What happened following Pentecost was a second scattering: the sent scattering.

Once the disciples received the Holy Spirit, they were transformed from fearful followers of Jesus into powerhouse proclaimers of the Gospel. Peter, the same disciple who had denied Jesus during the first scattering, became so bold and brave that he stood right up and addressed a crowd of skeptics who were convinced that the disciples were just plain old drunks. In response to that sermonette, three thousand doubters became believers.

In those early days of the post-Pentecostal church, followers of Jesus became united as brothers and sisters in Christ. They held everything in common, fellowshipped and broke bread together. They spent time in each other’s homes, praising, performing miracles and celebrating as more sinners got saved.

But it wasn’t all butterflies and roses. During that abundant harvest was an abundance of hardship. Standing up for Jesus put the disciples directly in the cross hairs of the enemy and his attacks were fierce.  Persecution reached a fever pitch when Stephen, “a man full of God’s grace and power” (Acts 6:8) was stoned to death. Following his murder, Saul, the chief of persecutors, gathered up arrest warrants on a mission to invade the homes of believers and imprison them for their faith. During that time, “all except the apostles were scattered throughout Judea and Samaria” (Acts 8:1) and “preached the word wherever they went” (Acts 8:4).

What’s interesting about this moment in the church’s history is what the persecuted Christians didn’t do and where they didn’t go. They didn’t hide from the unbelievers and persecutors who might hurt, imprison and possibly kill them. Nor did they deny the truth about Jesus or try to downplay their devotion to the Risen King. Instead they fearlessly proclaimed the truth of salvation. They boldly and bravely scattered the Gospel message throughout the land, distributing the Good News everywhere they went.

So, dear Christian, what does this mean for us? How should we heed the call in the midst of the COVID-19 hysteria? How are we to move from being sheltered to sent in the face of shutdowns, restrictions and government mandates? How should we as post-resurrection, post-Pentecostal Christians embrace Jesus’ command to go everywhere and tell everyone about the way to eternal life?

With each passing day, it is becoming more and more likely that our sent scattering won’t include a swift return to church as knew it and that’s okay. The believers in Acts weren’t living life as they knew it, either. Nor were they gathering in sanctuaries, meeting in connect groups or offering a stellar children’s programs. Yet none of those perceived limitations stopped the power of God from performing miracles and saving lives through the work of the earliest Christians. What the disciples lacked in organized religion they made up for in what I like to call the four F’s. Fearless. Faithful. Forward. And filled with the Holy Spirit.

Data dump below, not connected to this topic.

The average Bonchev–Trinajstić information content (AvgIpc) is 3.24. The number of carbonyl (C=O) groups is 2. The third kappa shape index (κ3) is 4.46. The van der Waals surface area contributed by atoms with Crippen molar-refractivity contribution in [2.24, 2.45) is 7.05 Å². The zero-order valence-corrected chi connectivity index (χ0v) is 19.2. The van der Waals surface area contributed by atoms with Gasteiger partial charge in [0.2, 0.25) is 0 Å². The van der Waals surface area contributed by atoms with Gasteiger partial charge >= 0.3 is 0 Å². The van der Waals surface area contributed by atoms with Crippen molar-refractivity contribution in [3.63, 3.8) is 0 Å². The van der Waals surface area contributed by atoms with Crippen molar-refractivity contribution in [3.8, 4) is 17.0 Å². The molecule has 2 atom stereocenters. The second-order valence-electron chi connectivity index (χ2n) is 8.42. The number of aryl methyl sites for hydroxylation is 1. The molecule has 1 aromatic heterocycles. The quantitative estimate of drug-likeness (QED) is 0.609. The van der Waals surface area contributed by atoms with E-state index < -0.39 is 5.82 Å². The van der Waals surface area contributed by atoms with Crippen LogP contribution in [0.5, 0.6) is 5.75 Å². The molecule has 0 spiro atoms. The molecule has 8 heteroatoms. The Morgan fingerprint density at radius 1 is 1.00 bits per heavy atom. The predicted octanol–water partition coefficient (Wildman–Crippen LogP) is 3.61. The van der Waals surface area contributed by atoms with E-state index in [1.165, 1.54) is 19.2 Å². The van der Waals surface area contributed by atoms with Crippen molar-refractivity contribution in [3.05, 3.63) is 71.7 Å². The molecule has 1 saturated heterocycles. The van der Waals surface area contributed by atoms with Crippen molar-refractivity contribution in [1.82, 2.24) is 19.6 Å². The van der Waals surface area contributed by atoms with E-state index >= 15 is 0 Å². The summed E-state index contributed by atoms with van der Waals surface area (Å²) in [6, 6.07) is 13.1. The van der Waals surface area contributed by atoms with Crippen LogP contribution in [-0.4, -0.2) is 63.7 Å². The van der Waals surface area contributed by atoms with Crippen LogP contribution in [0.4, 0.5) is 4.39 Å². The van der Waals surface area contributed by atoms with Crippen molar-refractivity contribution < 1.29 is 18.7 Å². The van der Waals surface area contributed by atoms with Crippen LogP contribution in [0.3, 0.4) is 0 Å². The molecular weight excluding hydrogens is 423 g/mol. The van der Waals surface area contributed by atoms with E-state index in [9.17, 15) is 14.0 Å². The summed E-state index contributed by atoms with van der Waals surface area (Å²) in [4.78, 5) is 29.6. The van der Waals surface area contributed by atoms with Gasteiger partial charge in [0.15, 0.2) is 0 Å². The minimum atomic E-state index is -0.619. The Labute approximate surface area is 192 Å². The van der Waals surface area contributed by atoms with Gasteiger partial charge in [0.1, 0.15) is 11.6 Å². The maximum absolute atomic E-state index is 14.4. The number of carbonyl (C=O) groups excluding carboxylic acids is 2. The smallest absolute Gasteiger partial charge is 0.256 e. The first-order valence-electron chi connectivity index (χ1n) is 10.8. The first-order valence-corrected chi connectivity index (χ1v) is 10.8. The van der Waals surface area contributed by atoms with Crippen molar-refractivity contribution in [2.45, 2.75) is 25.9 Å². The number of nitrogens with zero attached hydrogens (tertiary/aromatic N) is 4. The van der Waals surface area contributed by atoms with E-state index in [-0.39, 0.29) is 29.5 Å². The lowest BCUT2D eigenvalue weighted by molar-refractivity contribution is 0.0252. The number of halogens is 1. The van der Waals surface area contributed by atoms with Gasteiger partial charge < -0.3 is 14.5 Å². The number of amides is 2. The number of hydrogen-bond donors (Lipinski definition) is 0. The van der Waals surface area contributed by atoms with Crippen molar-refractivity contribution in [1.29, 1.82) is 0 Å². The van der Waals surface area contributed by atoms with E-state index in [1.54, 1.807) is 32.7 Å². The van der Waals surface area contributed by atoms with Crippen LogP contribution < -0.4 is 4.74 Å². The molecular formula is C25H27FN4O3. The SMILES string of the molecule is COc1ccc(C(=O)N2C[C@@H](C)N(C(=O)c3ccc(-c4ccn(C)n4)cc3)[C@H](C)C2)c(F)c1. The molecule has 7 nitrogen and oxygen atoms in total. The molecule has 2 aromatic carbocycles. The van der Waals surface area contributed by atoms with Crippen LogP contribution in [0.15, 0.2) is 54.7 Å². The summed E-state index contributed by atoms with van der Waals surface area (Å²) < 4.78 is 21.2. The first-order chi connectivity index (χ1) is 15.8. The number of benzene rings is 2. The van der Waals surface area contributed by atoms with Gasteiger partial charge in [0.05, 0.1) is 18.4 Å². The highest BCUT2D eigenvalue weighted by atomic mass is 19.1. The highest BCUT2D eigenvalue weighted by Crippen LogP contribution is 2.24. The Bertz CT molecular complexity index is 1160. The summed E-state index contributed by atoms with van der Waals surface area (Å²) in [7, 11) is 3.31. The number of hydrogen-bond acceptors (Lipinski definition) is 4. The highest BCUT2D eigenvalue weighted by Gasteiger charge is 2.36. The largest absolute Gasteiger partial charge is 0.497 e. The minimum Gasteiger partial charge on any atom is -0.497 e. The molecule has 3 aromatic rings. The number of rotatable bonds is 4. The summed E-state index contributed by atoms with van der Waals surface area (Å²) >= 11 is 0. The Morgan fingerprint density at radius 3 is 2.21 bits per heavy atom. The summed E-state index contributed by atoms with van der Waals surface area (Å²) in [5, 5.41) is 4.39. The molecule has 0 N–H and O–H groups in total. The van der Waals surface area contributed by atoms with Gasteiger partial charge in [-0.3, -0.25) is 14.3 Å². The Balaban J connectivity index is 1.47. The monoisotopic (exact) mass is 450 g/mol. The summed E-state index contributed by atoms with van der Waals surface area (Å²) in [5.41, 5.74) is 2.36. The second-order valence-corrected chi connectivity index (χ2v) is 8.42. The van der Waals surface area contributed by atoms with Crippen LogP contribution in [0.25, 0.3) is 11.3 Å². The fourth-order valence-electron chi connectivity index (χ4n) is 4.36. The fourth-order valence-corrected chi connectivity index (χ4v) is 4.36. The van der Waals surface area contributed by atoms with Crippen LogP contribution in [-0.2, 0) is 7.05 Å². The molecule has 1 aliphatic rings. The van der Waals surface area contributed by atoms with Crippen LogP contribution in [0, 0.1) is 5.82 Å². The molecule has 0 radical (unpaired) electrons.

1. The earliest Christians were fearless. What’s so ironic about this particular characteristic is that, during the first scattering, Jesus’ followers embodied the precise opposite characteristic. During the sheltered scattering, the disciples were so afraid of what people would think of them and do to them for being a friend of Jesus that Peter denied knowing Christ not once, not twice but three times! Fast forward to the second scattering and Peter is standing in front of hostile crowds (including the authorities) preaching the Gospel! Retribution no longer scared him because He had encountered the resurrected Christ.
  2. The earliest Christians were faithful. Being a follower of Christ wasn’t a Sunday only event for them. Being a follower of Christ was everything to them! They were devoted to one another so wholeheartedly that they sold everything they had and held it in common. They were, as we would say today, all in. Becoming a Christian was the defining feature of their lives.
  3. The earliest Christians were forward. Shy is not a word found anywhere in the Acts account of Jesus’ followers. They were the very antithesis of shy. They were bold in any and all circumstances. It didn’t matter if the disciples were among friends or among enemies, they put forward the truth about Jesus Christ with conviction and confidence.
  4. And, last but certainly not least, the earliest Christians were filled with the Holy Spirit. It is this characteristic that empowered them to go from sheltered to sent. The impartation of the Holy Spirit was required for them to be forward, faithful and fearless. Without the spirit of the living God working in and through them, the disciples could do nothing. They needed to be unconditionally surrendered to Christ so that the Holy Spirit could be poured out and into their lives. Then and only then could they heed the call to go EVERYONE and to EVERYONE proclaiming the way, the truth and the life.

Friends, more than the reopening of a building or the relaunching of normal order, our lost world needs the simple Gospel. They need followers of Christ who have been scattered and sent to faithfully and fearlessly share with them the Good News about the blood of the Lamb that takes away the sins of the world. They need Christians who will come forward, filled with the Holy Spirit and unashamedly declare that Jesus is the only truth, the only way and the only everlasting life.